So, if you are deciding between beef farmed down the road or beans grown half-way around the world, the emissions associated with the beans will still be lower. That is not to say that beans grown half way around the world are always the appropriate choice – as certainly there are other factors to consider. It is safe to say, however, that locally grown beans have a much lower carbon footprint than beef. Therefore, swapping a beef stew for a bean stew every once in a while does make a difference in emissions.
#2 Farming methods
One benefit of eating less meat is that it frees up more budget for higher quality food items that are farmed less intensively. Intensive farming refers to farming practices that rely on large amounts of capital and labor inputs in order to maximize agricultural outputs across a land area. Intensive farming has been very successful over recent decades in increasing crop yields. This is typically done through increasing the use of pesticides and fertilizer. There are many benefits to intensive farming, which include higher crop yields, greater variation in the food we can grow, and lower food prices. However, there are a number of unintended consequences that the scientific community are only beginning to document, including poorer soil health, reduced biodiversity, and potentially a reduction in long-term yields.
There is a growing body of scientific evidence that connects intensive agricultural practice with negative environmental impacts, such as soil degradation, lower crop yields, and higher requirements for chemical interventions, like pesticides. There have been a number of anxiety inducing headlines stating that we only have 60-100 harvests left in the world’s soil. These headlines are exaggerated, as demonstrated by Our World in Data – Soil Lifespans. But, just because these claims are overblown, it doesn’t mean there isn’t any nugget of truth in them. 16% of soils are projected to have short remaining lifespans, and that is a significant number. The scientific community does agree that soil degradation is an issue that will impact yields in the future, if nothing is done. Improved agricultural practices can protect and improve soil conditions and therefore can protect future yields.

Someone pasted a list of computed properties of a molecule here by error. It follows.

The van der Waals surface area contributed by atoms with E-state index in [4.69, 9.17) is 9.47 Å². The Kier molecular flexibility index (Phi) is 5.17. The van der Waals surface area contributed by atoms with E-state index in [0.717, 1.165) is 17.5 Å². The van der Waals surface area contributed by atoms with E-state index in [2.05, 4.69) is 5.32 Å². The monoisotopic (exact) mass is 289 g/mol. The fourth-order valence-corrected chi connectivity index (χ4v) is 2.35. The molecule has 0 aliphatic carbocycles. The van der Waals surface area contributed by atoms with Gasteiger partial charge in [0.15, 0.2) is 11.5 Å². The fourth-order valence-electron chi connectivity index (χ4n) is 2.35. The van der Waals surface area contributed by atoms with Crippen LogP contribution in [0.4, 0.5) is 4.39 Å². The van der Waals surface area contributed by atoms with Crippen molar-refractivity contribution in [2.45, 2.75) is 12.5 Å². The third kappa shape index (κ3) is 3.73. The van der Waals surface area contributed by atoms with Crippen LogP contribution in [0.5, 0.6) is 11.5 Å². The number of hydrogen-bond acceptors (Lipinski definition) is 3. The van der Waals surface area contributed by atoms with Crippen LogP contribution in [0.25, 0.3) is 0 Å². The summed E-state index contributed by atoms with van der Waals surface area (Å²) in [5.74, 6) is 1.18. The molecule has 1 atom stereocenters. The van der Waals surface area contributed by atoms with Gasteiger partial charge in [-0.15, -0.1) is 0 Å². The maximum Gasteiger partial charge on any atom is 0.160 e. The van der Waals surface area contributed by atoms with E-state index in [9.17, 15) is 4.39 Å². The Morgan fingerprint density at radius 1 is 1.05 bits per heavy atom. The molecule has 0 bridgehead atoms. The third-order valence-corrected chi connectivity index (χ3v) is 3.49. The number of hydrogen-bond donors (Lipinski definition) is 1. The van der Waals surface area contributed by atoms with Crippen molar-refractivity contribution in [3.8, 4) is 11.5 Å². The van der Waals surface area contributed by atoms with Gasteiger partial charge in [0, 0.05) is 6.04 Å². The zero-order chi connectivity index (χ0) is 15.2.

Organic farming relies primarily on natural methods of pest control and does not allow the use of chemical pesticides. On occasion, as a last resort, organic farmers can use a small set of naturally derived pesticides as a (like citronella and clove oil….and if you’ve ever used a citronella candle or arm band to ward off mosquitoes, you’ll appreciate the difference in these methods of pest control versus DEET). Organic farming reduces the amount of chemicals that enter the environment, and therefore does not negatively impact biodiversity in the way that chemical pesticides do. Organic farming methods result in better soil health over the long run and better populations of insects, birds and other wildlife with whom we share the land.
Organic practices also carry the highest standards of animal welfare. From living conditions and feed, to transportation and slaughter, organically produced meat provides the highest standards of the living and dying for animals in the food supply chain. If you are considering a vegan or vegetarian diet in order to improve the lives and deaths of livestock animals, that is a pretty straightforward decision.